What Not to Wear

Ahhh, the question that’s been on everyone’s mind. I can only speak from personal experience because the dress code is different for everyone.

Times I was inappropriately dressed:

Sheikh Zayed Grand Mosque- please refer to my previous mosque post for details. When you’re required to dress a certain way and don’t, sheer embarrassment is the end result. It’s quite an eye-opener to be called out on account of clothing, especially as an adult. I had to use one of the mosque’s hooded abayas, which in turn resulted in inappropriate, convulsive laughter.

Al Sharq Mall in Baniyas, AD. I was out in the sticks and quickly learned that people generally dress more conservatively the farther out they are from actual Abu Dhabi city. Lost and hungry, we stopped at a mall only to find that nearly everyone was wearing the traditional dress, whereas when you go to a mall in the city there’s a larger variety of people, resulting in a wider array of fashion choices. At Al Sharq, I was the only person in a sleeveless shirt, but rather than shop for a sweater or scarf I hung my head in shame while we found a place to eat before bolting back to the car.

What I didn’t pack enough of:

Jackets- Because I knew I’d need to cover my arms at work, I bought five identical black cardigans before I left home so I’d have one to wear every day of the work week. All eight of the skirts I brought match them so I figured it would be an easy way to coordinate my outfits. But since I wear them all day, I don’t feel like wearing them outside of work. I brought two jean jackets but those are much too heavy to wear now. Over the summer, I had read how every indoor facility is over air-conditioned to the point of freezing in an attempt to counteract the extreme heat outside, but that’s rarely the case. In the classroom and in the English Dept, if the air is too strong someone just opens a window. Hey, it’s a wealthy country, we might as well air-condition the outside, right? But I do wish I had brought more of a variety of light outerwear just to spice up my wardrobe. I’ve already heard more than once, “Teacher, is your favorite color black?”

Pants- I’m one of the lucky ladies who can wear them to work. The stipulation is that your backside needs to be covered by a tunic or longer sweater. I bought two long sweaters today because I so desperately want to wear the black pants I brought. Again I wish I had more variety but I didn’t think there was a chance in H-E- double hockey sticks that slacks would be part of my dress code. I’ve had to shop so much for apartment furnishings in the past month that I just don’t feel like looking for new clothes at the moment. Until now I’ve worn a maxi skirt, black t-shirt and black cardigan to work every day. I feel like an Amish lady so that’s gonna have to change soon.

Shoes- As a size 9, I can find some shoes here but I’ve seen numerous styles that are only stocked to size 8. I brought about a dozen pair of various black shoes- wedges, heels, flats, Sketchers, etc. I bought a second pair of Dansko “teacher shoes” right before leaving the U.S. but don’t like them as much as my first pair so I was still wearing the old ones all the time. They’re super-comfy but the sand has settled into the cushion layer and it bothers me so I wash them often, which has already ruined them. Super-sad face for sure. On a happy note, this experience has helped me decide that my next blog will be titled “Sand in My Shoes;” the first runner-up was “Sand in my Apartment.”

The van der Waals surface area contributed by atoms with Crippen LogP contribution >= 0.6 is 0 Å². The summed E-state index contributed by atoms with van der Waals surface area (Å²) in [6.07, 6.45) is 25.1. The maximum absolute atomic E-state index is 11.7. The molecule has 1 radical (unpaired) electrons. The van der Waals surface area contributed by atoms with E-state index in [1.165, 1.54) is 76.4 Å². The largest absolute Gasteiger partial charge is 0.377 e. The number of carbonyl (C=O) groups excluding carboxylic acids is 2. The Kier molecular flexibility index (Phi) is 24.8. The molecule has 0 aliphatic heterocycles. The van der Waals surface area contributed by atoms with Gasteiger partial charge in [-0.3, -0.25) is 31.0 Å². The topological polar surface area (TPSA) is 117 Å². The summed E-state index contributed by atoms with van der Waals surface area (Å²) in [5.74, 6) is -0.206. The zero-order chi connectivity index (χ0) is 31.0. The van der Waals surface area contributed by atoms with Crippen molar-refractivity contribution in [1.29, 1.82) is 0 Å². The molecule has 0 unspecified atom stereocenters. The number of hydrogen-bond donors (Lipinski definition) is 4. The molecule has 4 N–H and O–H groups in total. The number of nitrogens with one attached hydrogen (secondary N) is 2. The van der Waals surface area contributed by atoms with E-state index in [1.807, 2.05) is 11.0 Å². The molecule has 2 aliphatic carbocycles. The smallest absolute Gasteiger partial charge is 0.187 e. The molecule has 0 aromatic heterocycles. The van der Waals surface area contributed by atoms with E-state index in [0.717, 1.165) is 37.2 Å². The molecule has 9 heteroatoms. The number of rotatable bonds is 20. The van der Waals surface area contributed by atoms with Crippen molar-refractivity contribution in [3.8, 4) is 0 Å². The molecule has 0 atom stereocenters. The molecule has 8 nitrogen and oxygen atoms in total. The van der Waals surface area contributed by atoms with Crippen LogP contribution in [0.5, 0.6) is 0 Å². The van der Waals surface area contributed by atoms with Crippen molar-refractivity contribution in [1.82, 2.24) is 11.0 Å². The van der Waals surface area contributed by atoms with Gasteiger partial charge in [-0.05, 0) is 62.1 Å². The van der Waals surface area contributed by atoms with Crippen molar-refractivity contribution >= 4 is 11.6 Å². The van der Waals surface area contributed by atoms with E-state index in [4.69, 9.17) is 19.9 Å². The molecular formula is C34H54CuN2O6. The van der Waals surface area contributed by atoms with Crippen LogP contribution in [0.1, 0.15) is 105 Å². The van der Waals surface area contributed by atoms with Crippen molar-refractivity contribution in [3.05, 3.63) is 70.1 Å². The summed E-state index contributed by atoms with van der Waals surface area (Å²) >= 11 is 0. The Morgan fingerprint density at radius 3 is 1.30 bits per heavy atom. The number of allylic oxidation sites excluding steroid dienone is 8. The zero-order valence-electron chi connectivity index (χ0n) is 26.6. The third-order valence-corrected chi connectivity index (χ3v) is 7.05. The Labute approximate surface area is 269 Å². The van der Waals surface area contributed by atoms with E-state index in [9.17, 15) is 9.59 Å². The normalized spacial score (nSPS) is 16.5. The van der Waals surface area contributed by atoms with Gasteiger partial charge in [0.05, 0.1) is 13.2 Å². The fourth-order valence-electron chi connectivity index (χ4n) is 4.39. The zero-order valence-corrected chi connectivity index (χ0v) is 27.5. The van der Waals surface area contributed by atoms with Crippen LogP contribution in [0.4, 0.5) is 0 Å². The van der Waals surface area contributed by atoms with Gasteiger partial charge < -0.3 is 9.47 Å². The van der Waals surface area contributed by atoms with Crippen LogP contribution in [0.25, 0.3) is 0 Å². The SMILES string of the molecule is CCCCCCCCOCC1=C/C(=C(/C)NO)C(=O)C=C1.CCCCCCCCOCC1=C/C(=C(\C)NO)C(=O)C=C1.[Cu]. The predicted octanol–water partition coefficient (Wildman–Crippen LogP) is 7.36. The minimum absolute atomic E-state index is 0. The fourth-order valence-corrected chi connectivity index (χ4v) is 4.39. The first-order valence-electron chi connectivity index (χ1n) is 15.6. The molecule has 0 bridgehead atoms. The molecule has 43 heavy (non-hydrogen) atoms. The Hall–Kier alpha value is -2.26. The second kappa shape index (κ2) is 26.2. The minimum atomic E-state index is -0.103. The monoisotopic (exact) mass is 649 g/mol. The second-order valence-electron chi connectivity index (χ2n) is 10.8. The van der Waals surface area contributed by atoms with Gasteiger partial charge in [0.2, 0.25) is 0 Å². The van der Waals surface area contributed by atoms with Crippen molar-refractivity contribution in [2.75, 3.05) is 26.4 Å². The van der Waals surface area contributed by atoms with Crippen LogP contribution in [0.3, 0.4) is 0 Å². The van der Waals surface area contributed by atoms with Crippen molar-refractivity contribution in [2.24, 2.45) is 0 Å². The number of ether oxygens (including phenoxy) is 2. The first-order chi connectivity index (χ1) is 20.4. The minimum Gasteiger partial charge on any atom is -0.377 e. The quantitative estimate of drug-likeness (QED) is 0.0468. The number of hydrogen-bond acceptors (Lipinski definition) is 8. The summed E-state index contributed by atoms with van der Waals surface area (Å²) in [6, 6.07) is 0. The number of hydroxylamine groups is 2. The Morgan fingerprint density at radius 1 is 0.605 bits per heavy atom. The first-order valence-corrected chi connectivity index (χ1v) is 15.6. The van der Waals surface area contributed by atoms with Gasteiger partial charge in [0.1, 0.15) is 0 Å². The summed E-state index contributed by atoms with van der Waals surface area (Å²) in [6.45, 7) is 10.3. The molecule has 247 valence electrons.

Abayas (dresses)- These can be bought in a regular store or custom-made. A few of the dozen English teachers at my school wear abayas to work simply to make dressing in the morning easy. I haven’t bought any yet but am contemplating picking one up somewhere down the line in case I need it for a future function. Many of them are quite elaborate and you can have them tailored to fit perfectly, and they’re supposedly light, airy, and comfortable to wear in the heat. Of course, the most popular color is black, which used to be my ultimate favorite but I’m starting to think I need a little more happy in my life than all-black clothes and shoes provide.

Shaylas/Sheilas (head covering)- Again, we don’t have to cover our hair at work but are allowed to if we so choose. I haven’t done this either, not because I like my hair but because I look so much older with it under wraps. It reminds me of when I put a towel on my head after a shower. No thanks.

Dresses- It would have been easier to bring some cute outfits from home than shop for them here. At night, everyone wears sleeveless blouses and dresses and no one looks twice. All the clubs and bars here are just as rowdy as at home. Bands (though not nearly as good as at home), DJs, cocktails, it’s all here. There is no lack of nightlife, either- it’s just restricted to the hotels because of the liquor license laws. The hotels here are awesome and have fabulous restaurants, quaint pubs, crazy bars and nightclubs. The crowd rolls in late; the “see and be seen” places don’t get going until after midnight. I’d like to say I’m home by then but have stayed out long enough to know when things really start happening around here. The dresses grow shorter as the night grows longer.

I’m about to go online and order myself some clothes and shoes. I’ll send them to my sister’s so the girls can bring me a full suitcase when they come to visit at Christmas. All it takes to make me happy is a little hope on the horizon!

At the Grand Mosque


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